What’s Yours is Mine as Well by Jenna Downs

I, the props mistress, have the job to single out, create, and search for approximately four hundred knickknacks and doodads.

The current show is You Can’t Take It With You, I, the props mistress, have the job to single out, create, and search for approximately four hundred knickknacks and doodads that are hung and set on every surface of the set. Every drawer is filled will papers while every nook contains something unusual. Behind the set lies two full prop tables lined with butcher paper outlining each and every prop that gets brought on and off stage.
The prop house (or just up the wooden stairs in the maintenance building) has dust coating the floor and the beams hanging low enough that you run the risk of bumping your head against the old wood. Piled from floor to ceiling, on every landing, are mementos from each show Catalina has put on. Hobby-horses and wooden half trees I painted from Joseph and the Amazing Technicolor Dreamcoat, casino chips from Guys and Dolls, saloon swinging doors from Scapino!, flower darts I made for Into the Woods, wooden train cut outs from Schoolhouse Rock Live, big, lumpy suitcases from The Diary of Anne Frank, and a dagger alongside a bag of chunky glitter from Peter Pan are just a few things I can recognize. Up in boxes high on the shelves are patriotic paraphernalia, burlap sacks, bedding and pillows, every kind of telephone you could imagine, books of all shapes and sizes, tea cups with saucers, camels without candleholders, fake rats and parrots, umbrellas of every color, old radios and record players, fake flowers bursting from buckets labeled “nature,” it’s all there and waiting for the right show to come around where it could be dusted off and set under the spotlights.

In the case of this show, a very specific list of items was provided for the Properties Mistress. Chinese inkwells and the small bearded head of a man were just two of the items I could identify that I did not have among the numerous shelves. I was then put in the position to use what could be salvaged and completely transform it into something different. I repainted a plastic skull to make a ceramic dish to hold various kinds of taffy. Paintings and pictures were pulled and loaded into the golf cart to be pulled apart and decorated to match the time period. Porcelain plates were washed and dried, silverware counted and matched–everything that was pulled out for the show had to be noted and organized in order so that we wouldn’t have to put back more than we needed to.

I was then put in the position to use what could be salvaged and completely transform it into something different.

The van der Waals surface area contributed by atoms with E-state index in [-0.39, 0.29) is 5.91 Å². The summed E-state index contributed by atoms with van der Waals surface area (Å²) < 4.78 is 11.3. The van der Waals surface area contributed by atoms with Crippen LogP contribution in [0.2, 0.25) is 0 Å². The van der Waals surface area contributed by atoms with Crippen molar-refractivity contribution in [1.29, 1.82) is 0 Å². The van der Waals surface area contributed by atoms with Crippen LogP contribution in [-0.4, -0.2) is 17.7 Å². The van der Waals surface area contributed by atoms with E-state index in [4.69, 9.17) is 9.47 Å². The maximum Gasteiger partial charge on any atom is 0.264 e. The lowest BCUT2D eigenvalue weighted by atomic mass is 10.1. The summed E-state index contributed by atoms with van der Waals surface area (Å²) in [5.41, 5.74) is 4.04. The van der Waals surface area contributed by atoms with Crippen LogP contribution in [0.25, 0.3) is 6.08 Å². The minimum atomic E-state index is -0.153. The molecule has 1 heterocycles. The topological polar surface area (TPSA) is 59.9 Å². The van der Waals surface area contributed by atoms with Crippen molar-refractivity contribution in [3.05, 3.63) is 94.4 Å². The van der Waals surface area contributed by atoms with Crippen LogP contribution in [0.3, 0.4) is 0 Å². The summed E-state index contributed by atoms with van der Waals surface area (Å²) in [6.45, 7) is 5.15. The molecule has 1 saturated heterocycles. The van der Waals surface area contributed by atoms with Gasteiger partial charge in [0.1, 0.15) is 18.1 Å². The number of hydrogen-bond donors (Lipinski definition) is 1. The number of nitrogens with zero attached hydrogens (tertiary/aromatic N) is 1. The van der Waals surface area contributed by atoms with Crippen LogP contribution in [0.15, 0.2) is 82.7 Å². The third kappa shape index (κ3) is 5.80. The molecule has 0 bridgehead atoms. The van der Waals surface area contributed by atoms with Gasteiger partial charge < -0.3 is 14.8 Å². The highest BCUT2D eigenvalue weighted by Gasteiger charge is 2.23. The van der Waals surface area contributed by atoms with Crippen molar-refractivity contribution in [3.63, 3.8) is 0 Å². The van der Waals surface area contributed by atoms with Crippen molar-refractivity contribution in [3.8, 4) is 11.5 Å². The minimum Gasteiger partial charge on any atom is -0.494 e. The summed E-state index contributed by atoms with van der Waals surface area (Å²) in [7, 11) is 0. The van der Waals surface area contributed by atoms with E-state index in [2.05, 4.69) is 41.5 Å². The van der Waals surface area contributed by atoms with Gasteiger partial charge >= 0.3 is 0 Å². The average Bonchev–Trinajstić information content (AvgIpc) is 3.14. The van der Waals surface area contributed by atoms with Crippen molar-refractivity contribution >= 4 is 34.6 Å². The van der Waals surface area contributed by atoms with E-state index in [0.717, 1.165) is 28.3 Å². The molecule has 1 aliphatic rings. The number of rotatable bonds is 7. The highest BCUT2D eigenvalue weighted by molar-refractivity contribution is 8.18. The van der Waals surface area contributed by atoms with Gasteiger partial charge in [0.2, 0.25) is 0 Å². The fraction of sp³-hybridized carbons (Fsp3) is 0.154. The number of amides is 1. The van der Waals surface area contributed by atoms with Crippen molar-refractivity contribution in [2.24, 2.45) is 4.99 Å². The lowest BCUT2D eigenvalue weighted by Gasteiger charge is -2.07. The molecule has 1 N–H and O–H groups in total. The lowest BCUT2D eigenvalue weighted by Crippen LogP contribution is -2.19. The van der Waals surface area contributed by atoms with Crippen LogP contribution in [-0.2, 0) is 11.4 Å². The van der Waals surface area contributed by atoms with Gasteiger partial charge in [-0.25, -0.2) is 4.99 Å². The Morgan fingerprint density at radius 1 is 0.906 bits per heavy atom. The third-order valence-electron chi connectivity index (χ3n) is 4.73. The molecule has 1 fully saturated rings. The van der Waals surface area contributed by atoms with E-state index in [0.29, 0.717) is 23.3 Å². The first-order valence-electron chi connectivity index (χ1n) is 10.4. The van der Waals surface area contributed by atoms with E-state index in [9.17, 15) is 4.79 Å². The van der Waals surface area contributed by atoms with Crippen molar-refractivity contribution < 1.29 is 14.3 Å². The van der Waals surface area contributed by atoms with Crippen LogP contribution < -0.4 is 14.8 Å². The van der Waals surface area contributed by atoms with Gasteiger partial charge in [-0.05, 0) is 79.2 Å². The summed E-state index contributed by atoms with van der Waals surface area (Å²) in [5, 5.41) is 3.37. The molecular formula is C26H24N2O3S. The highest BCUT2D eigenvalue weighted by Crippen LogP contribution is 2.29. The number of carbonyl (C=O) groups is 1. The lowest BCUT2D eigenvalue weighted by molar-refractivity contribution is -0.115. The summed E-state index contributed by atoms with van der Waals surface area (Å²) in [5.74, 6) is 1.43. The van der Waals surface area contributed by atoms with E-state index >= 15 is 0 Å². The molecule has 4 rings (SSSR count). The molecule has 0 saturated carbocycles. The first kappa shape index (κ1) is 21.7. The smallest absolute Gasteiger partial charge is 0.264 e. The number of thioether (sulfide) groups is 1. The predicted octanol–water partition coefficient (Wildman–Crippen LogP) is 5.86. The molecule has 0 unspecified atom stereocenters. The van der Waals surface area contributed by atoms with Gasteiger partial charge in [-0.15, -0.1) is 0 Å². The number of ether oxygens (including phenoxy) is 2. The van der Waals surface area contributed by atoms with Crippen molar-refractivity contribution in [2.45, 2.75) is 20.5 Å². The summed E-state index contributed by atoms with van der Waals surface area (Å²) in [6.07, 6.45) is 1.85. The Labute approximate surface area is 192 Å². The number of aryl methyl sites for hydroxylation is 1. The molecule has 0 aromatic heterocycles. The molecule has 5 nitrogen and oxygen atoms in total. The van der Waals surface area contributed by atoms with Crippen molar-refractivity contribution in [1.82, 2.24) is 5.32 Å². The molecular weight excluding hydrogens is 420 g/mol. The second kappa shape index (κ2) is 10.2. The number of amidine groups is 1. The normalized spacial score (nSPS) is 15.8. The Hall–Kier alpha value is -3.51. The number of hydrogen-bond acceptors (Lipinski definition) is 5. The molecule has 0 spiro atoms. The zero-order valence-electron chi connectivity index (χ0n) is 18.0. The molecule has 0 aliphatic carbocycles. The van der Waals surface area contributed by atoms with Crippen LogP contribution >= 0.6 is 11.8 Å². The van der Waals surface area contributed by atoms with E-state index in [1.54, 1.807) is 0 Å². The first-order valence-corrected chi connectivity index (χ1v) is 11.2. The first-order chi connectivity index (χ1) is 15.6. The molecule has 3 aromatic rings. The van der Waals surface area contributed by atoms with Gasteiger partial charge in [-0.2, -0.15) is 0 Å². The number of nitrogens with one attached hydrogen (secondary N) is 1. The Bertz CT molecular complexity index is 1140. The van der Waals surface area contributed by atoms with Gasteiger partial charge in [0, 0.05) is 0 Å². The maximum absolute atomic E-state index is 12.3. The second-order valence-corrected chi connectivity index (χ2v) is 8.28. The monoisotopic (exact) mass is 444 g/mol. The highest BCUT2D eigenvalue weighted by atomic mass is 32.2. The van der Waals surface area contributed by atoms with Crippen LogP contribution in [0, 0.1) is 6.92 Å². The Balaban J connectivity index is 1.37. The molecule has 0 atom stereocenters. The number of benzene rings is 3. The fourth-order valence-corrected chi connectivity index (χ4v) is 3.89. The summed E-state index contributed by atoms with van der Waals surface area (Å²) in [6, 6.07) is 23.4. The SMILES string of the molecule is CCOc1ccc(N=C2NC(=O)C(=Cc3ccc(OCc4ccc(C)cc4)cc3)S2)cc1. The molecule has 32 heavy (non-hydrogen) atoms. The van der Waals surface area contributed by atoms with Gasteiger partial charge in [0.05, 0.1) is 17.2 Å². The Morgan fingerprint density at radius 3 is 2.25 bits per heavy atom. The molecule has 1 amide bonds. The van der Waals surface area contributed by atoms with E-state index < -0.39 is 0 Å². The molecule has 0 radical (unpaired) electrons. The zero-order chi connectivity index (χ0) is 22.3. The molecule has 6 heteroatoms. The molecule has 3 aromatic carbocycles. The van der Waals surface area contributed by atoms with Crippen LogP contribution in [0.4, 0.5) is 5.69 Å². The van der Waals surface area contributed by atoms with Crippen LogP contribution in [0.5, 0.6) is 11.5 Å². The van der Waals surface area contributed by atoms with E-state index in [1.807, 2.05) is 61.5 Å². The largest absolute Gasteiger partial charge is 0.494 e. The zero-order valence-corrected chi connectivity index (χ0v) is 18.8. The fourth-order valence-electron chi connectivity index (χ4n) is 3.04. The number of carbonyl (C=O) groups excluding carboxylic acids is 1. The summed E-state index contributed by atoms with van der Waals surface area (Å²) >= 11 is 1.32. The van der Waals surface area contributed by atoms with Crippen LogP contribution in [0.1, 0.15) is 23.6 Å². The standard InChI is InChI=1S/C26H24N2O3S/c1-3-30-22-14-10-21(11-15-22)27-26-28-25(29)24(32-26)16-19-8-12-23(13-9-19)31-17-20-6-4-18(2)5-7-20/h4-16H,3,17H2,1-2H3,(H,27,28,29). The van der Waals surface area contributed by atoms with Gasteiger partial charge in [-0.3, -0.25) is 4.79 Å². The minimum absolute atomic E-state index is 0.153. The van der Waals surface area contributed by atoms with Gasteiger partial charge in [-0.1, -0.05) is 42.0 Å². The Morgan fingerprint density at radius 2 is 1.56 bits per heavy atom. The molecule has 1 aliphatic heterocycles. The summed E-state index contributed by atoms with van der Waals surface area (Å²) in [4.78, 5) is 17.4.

Onstage, there was a desk whose owner was a playwriting dramatic who put every word down on paper. Naturally, that meant that said desk must have papers and letters of all shapes, colors, and sizes filling drawers, covering surfaces, and in the trunks beside the desk. When I pulled out a plastic tub of paper materials that had been accumulated of the years, I brought it back down to the stage to sift through papers that obviously wouldn’t work. I began picking up letters and noticed that beautiful handwriting and terrible scrawl were all directed toward a singular name: Naomi. Sure, I figured that just a handful of letters could have been donated to the theater department (it wasn’t that uncommon), but among the letters was various poetry from a “secret admirer,” pen pal letters from foreign countries, faded school records, and numerous post cards from aunts and uncles.

I began picking up letters and noticed that beautiful handwriting and terrible scrawl were all directed toward a singular name: Naomi.

I felt as if I was meeting someone for the first time; her writing suggested that through her creativity, she would find herself somewhere in the field of English as a career. Her family and friends from all over the states had sent postcards from museums and bookstores that would intrigue her. It was a brief meeting, almost like a quick conversation during a passing period. I had found something that was left in a bin to age in the prop house for the next decade or so.

Maybe it wasn’t meant to be found, or even to be put in the prop house, but to me, the props mistress, creation and repurposing is essential to a successful production

Maybe it wasn’t meant to be found, or even to be put in the prop house, but to me, the props mistress, creation and repurposing is essential to a successful production, and through Naomi’s contribution to the theater department,You Can’t Take It With You became an even more convincing production, and as a techie, I give you my thanks, Naomi.

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